The Good of School
On D. L. Mayfield’s “What’s the Good of a School?” Winter 2019: I agree with much that D. L. Mayfield has to say, with two important caveats: First, doing the best for others is not always synonymous with putting our children in a local public school. It need not be the case that every child in charter, private, or homeschool is subtracting resources from those in public school. Every local situation is going to be different; for example, concerned parents in Baltimore have been unable to hold back the initiative to arm school police despite intense advocacy. Not every “poorly rated” school is a lovable underdog in need of a few more concerned parents; some places really are so corrupt, unsafe, and deprived that it does them no good to bring in a more economically diverse set of students and their parents (and it will harm those students in the process).
Second, we do have a unique responsibility to our own children. Those with disabilities, those who are simply not learning in their current environments, or those who are bullied or otherwise traumatized at school might need to learn in a different way – and that’s perfectly OK! I think that we can recognize this while still upholding the vision that Mayfield sets forth. If we prioritize “loving the poor” over and above the real needs of our own children, we will set ourselves – and them – up for unnecessary heartache.
As someone who, together with my wife, has successfully shepherded four children through the K-12 education system, I was very disappointed with the article “What’s the Good of a School?” Early on we discovered that each of our children had different needs, and we continually made decisions – often very difficult ones for our family – for what was best for each child. Our children were homeschooled, and attended private, public, and religious schools. At certain times all four children attended different programs. We have never felt guilty for doing so. As an interracial family, we believe we provided a good model for parents – especially other minority parents – to advocate for their children, and not to allow schools to provide mediocre programs and poor quality instruction. When friends criticized us for “wanting a better program for our children because they were gifted,” we responded: “no – we believe schools should provide these kinds of programs for all children.”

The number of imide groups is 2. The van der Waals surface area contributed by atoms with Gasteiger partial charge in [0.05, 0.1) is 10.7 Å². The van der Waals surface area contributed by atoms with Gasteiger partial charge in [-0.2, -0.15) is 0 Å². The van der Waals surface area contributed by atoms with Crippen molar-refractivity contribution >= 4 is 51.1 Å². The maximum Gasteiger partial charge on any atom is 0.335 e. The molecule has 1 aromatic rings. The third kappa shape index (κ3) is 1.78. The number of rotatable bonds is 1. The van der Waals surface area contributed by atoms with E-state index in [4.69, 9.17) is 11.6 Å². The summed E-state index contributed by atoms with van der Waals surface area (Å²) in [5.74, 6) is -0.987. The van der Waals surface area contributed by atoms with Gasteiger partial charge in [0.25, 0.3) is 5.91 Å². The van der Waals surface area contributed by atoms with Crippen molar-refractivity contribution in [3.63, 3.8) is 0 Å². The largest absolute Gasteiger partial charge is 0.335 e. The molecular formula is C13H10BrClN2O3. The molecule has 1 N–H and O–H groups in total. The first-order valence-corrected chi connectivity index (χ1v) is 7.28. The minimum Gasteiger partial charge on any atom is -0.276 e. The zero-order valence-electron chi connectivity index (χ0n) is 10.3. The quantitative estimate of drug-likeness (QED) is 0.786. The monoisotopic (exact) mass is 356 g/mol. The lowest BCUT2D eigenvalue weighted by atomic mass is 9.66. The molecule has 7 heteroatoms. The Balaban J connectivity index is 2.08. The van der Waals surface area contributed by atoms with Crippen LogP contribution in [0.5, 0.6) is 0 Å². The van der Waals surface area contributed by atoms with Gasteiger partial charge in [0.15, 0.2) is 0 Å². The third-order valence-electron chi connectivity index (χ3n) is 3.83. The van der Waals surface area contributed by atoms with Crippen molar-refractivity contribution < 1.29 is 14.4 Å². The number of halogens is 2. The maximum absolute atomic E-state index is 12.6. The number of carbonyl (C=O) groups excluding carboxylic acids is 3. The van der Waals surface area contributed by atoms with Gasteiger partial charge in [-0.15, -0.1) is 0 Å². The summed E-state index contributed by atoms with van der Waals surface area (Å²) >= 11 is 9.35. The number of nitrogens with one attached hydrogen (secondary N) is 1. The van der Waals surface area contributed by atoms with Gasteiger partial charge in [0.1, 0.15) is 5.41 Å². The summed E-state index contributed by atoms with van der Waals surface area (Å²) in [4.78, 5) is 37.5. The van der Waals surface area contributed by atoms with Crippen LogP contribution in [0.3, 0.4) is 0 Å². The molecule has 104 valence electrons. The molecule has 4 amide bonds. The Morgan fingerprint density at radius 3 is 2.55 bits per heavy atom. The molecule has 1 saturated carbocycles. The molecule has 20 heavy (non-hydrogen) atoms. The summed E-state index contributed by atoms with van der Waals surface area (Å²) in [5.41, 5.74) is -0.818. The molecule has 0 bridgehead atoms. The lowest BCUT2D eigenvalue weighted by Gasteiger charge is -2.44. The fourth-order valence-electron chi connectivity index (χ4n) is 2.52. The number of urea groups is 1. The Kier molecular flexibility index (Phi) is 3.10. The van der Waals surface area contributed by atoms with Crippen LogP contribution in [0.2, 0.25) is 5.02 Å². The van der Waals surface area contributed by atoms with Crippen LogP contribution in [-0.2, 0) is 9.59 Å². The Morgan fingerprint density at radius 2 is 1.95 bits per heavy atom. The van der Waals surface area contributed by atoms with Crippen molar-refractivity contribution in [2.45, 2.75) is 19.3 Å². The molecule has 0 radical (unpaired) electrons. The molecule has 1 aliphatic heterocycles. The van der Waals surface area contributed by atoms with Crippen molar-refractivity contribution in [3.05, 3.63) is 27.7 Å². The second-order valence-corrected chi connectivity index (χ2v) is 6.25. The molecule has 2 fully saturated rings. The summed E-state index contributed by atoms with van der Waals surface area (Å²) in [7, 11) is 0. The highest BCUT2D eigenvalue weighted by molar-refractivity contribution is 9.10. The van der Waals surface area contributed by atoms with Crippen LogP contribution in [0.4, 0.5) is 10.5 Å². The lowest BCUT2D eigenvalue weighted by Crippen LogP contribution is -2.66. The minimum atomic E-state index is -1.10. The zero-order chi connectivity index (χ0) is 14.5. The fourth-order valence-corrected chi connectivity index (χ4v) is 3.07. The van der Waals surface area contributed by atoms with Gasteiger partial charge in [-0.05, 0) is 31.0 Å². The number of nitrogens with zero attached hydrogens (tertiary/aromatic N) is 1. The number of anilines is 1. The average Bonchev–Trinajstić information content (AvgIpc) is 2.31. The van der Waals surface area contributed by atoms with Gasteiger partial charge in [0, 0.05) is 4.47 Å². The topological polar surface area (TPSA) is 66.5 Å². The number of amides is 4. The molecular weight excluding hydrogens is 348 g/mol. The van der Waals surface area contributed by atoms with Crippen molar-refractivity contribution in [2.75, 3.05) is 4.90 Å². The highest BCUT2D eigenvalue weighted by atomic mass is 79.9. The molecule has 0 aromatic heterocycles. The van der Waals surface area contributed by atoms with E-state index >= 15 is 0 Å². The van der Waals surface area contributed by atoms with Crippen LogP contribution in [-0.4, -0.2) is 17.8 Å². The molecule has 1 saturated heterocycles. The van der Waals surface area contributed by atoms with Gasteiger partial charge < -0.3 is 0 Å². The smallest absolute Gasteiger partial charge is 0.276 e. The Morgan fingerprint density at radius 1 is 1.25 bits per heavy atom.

Mayfield makes the mistake so many critics of public education make, which is to claim that the main role of the public schools is to rectify our society’s inequalities. Not only is this impractical, but it can end up hurting the very students that need the most help; two recent examples are the Zero Tolerance programs and the federal NCLB Act. She also perpetuates the old stereotype about gifted students: that they can achieve in any educational setting. The new view is that these students have unique educational needs that must be met if they are to succeed.
I should be clear that providing what’s best for each child does not necessarily mean selecting the highest-rated school. While we lived in the district of such a school, we chose for our children to attend a city high school (in Colorado, parents can choose a school outside their district if there is space) because we wanted them to have a diverse educational experience.
Debts and Bean Counting
On John Thornton’s “A Debt to Education,” Winter 2019: Pastor Thornton’s article reminded me of an experience I had several years ago when I sat on a small public university’s scholarship committee. We did not have a lot of money to give away – I believe our largest award was only a few thousand dollars. Two young women were in the running for this award: the first lived at home, worked part-time, and commuted to school while the second lived on campus and was active in student groups that promoted social justice.
At first, most of the committee wanted to give the award to the second student because she had devoted her time to volunteer work and also had accumulated more debt. I protested, noting that the first applicant could not be as involved with extracurricular activities because she worked and drove back and forth to campus, forgoing the residential college experience in order to save money. To my mind, the first student had made a great sacrifice up front and deserved to be rewarded. In the end, we wound up dividing the award. I do not think I was viewing the second student through a retributive lens; rather, I wanted the first young woman to know that her “bean counting,” as Pastor Thornton puts it, and the subsequent sacrifices that go along with such austerity, deserved recognition.